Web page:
Over 30? Flu less frequent: study

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Coming down with the flu is never pleasant, but the good news is it happens only twice a decade after age 30, according to recent research. ©Dirima/shutterstock.com

Coming down with the flu is never pleasant, but the good news is it happens only twice a decade after age 30, according to recent research.
©Dirima/shutterstock.com

(Relaxnews) – It may not seem that way when you’re lying in bed, asking “why me?” but according to a new study, adults really only catch the flu twice a decade.

Many pathogens can cause influenza, according to the London-based research team, which has made it difficult to assess how often people come down with it.

In the study, the team analyzed blood samples from volunteers in Southern China and counted antibodies that came from an array of nine flu strains that had passed through the area between 1968 and 2009.

Data led them to conclude that while children come down with the flu every other year, on average, adults over 30 get it twice per decade.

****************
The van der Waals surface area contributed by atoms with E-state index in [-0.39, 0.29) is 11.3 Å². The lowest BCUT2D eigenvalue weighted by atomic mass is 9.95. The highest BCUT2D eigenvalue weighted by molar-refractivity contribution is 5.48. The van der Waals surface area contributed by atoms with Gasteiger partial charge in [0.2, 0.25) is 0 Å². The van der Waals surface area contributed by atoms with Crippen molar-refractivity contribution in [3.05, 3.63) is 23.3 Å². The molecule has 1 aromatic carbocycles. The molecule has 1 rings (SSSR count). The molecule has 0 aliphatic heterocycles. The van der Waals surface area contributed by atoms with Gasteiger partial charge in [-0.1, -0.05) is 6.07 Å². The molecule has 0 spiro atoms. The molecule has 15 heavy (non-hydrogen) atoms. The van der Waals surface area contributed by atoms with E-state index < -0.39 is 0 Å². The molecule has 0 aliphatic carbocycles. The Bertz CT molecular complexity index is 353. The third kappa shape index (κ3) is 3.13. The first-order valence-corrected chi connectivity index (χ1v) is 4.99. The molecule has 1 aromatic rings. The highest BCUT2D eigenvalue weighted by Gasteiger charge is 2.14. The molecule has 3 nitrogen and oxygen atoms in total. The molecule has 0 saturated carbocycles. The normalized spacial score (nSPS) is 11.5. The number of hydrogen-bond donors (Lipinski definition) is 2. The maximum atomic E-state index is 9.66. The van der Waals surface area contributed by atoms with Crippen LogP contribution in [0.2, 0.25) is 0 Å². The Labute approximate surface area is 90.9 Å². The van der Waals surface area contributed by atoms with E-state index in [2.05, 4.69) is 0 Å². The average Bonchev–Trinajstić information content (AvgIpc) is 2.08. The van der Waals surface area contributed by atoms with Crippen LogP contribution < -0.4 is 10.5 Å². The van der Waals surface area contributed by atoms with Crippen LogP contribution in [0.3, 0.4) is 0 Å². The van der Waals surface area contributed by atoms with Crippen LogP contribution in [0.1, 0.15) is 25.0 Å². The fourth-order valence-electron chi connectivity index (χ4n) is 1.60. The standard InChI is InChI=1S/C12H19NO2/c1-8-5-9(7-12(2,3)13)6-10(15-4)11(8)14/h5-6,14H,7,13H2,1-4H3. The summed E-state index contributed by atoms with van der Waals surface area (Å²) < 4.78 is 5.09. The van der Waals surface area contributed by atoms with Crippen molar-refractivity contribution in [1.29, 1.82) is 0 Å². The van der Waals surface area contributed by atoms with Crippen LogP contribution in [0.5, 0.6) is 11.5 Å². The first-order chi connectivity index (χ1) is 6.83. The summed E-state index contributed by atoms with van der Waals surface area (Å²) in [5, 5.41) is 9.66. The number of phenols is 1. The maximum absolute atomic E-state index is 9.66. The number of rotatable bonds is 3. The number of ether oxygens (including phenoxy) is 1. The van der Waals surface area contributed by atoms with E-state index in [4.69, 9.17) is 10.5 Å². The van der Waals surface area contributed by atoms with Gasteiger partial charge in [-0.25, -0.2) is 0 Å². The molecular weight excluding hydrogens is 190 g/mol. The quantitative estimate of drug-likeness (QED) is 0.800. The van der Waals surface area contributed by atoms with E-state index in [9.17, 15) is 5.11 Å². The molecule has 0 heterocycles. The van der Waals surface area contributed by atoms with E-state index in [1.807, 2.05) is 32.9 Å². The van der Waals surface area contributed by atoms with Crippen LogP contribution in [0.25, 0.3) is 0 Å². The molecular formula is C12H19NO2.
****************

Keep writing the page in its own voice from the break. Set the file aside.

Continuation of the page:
Flu symptoms are sometimes caused by common cold viruses including rhinovirus and coronavirus, says author Dr. Adam Kucharski of Imperial College London, and some never know they caught the flu because they show no symptoms.

“In childhood and adolescence, it’s much more common, possibly because we mix more with other people,” says Dr. Kucharski. “The exact frequency of infection will vary depending on background levels of flu and vaccination.”

To account for changes in human immunity to flu that occur over time as we are exposed to different strains of it, the research team developed a mathematical model.

The model supports prior research suggesting that our immune response is stronger against a virus we encountered earlier in life than those which strike us later.

Antibodies produced by the immune system to fight back against flu remain in the blood, providing resistance against that same strain should it return.

“What we’ve done in this study is to analyze how a person’s immunity builds up over a lifetime of flu infections,” says Dr. Kucharski. “This information helps us understand the susceptibility of the population as a whole and how easy it is for new seasonal strains to spread through the population.”

The study, which was published in the journal PLOS Biology, would help take into account the effect of immunity as the flu virus evolves and enable scientists with the power to predict how the virus would change.

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